Wanted: Living Kidney Donors

Virginia Postrel explains just how easy it would be to end a huge amount of human suffering:

Since the current transplant system extols altruism, one way to end the list would be to find more altruists. With, say, 50,000 new living donors, deceased donation could easily pick up the slack. Again, the numbers aren’t that big. The Southern Baptist Convention includes 42,000 member churches; the United Methodist Church, whose Web site earlier this year featured the quote, “As United Methodists, we’re life savers,” counts more than 34,000 U.S. congregations. If each congregation produced just one new living donor, the waiting list would disappear. But kidney donation is a more visceral mission than mainstream religious groups want to contemplate. The only sect to adopt kidney donation as a formal cause is a tiny Australia-based group called Jesus Christians; instead of lauding them, critics point to their donations as evidence that they’re a cult.


We can do better.

2006-2011 archives for The Daily Dish, featuring Andrew Sullivan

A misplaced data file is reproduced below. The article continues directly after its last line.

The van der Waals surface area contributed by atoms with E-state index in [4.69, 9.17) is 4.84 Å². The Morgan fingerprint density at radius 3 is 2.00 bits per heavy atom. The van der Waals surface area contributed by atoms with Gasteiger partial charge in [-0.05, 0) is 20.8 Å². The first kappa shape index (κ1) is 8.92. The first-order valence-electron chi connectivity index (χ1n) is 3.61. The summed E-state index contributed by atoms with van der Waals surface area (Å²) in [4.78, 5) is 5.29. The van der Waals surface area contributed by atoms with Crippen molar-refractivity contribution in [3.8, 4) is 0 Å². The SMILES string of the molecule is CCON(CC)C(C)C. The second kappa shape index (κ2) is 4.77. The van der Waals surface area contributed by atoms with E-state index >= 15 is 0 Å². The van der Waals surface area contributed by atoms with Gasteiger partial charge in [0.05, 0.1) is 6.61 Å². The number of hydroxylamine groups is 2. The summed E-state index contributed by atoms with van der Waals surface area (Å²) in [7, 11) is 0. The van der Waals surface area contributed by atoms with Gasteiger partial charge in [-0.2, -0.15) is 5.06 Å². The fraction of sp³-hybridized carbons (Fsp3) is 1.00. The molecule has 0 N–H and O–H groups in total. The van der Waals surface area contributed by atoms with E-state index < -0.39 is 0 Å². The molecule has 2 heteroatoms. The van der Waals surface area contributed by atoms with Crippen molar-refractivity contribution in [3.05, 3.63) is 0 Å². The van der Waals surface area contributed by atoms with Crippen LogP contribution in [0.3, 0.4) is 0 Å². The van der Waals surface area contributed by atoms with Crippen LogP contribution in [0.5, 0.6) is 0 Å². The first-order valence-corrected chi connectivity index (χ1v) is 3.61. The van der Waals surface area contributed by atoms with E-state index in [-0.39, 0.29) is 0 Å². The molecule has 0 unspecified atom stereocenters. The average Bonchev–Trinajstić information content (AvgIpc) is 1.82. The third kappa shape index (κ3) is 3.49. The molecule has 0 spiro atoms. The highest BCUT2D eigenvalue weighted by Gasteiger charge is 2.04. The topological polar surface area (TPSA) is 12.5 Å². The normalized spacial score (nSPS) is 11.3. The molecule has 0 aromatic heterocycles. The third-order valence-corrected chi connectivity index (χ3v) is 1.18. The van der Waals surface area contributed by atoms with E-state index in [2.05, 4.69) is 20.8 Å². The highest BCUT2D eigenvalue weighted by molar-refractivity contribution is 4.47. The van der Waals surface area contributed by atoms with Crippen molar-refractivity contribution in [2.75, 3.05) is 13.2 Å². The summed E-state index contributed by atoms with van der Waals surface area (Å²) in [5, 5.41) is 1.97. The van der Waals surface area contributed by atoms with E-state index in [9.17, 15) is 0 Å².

Join the Discussion

After you comment, click Post. If you’re not already logged in you will be asked to log in or register with Disqus.

Please note that The Atlantic's account system is separate from our commenting system. To log in or register with The Atlantic, use the Sign In button at the top of every page.

blog comments powered by Disqus

Video

The Horrors of Rat Hole Mining

"The river was our source of water. Now, the people won't touch it."

Video

What's Your Favorite Slang Word?

From "swag" to "on fleek," tweens choose.

Video

Cryotherapy's Dubious Appeal

James Hamblin tries a questionable medical treatment.

Video

Confessions of Moms Around the World

In Europe, mothers get maternity leave, discounted daycare, and flexible working hours.

Video

How Do Trees Know When It's Spring?

The science behind beautiful seasonal blooming

Just In